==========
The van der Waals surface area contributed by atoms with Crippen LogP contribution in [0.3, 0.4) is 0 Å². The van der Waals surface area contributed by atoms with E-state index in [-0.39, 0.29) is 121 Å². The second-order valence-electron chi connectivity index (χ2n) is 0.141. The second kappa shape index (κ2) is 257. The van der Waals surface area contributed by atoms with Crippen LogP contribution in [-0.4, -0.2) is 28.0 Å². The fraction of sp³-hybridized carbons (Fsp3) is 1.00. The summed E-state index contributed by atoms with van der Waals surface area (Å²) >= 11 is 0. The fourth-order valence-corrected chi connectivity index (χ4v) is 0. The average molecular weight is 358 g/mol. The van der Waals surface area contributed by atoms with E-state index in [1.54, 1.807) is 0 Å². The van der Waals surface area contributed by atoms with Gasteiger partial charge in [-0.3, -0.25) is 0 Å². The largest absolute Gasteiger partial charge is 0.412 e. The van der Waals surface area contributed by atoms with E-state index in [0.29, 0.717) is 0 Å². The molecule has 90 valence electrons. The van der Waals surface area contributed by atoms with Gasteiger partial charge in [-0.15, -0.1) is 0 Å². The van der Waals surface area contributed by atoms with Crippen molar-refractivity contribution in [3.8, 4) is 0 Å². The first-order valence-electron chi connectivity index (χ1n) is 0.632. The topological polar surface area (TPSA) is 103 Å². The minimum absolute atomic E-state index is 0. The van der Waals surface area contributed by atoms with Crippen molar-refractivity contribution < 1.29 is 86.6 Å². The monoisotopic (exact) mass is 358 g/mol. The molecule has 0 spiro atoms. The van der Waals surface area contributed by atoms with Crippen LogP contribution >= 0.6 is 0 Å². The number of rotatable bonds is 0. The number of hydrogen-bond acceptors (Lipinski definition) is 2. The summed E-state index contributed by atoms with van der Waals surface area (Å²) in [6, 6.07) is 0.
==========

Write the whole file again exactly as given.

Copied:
The van der Waals surface area contributed by atoms with Crippen LogP contribution in [0.3, 0.4) is 0 Å². The van der Waals surface area contributed by atoms with E-state index in [-0.39, 0.29) is 121 Å². The second-order valence-electron chi connectivity index (χ2n) is 0.141. The second kappa shape index (κ2) is 257. The van der Waals surface area contributed by atoms with Crippen LogP contribution in [-0.4, -0.2) is 28.0 Å². The fraction of sp³-hybridized carbons (Fsp3) is 1.00. The summed E-state index contributed by atoms with van der Waals surface area (Å²) >= 11 is 0. The fourth-order valence-corrected chi connectivity index (χ4v) is 0. The average molecular weight is 358 g/mol. The van der Waals surface area contributed by atoms with E-state index in [1.54, 1.807) is 0 Å². The van der Waals surface area contributed by atoms with Gasteiger partial charge in [-0.3, -0.25) is 0 Å². The largest absolute Gasteiger partial charge is 0.412 e. The van der Waals surface area contributed by atoms with E-state index in [0.29, 0.717) is 0 Å². The molecule has 90 valence electrons. The van der Waals surface area contributed by atoms with Gasteiger partial charge in [-0.15, -0.1) is 0 Å². The van der Waals surface area contributed by atoms with Crippen molar-refractivity contribution in [3.8, 4) is 0 Å². The first-order valence-electron chi connectivity index (χ1n) is 0.632. The topological polar surface area (TPSA) is 103 Å². The minimum absolute atomic E-state index is 0. The van der Waals surface area contributed by atoms with Crippen molar-refractivity contribution < 1.29 is 86.6 Å². The monoisotopic (exact) mass is 358 g/mol. The molecule has 0 spiro atoms. The van der Waals surface area contributed by atoms with Crippen LogP contribution >= 0.6 is 0 Å². The number of rotatable bonds is 0. The number of hydrogen-bond acceptors (Lipinski definition) is 2. The summed E-state index contributed by atoms with van der Waals surface area (Å²) in [6, 6.07) is 0.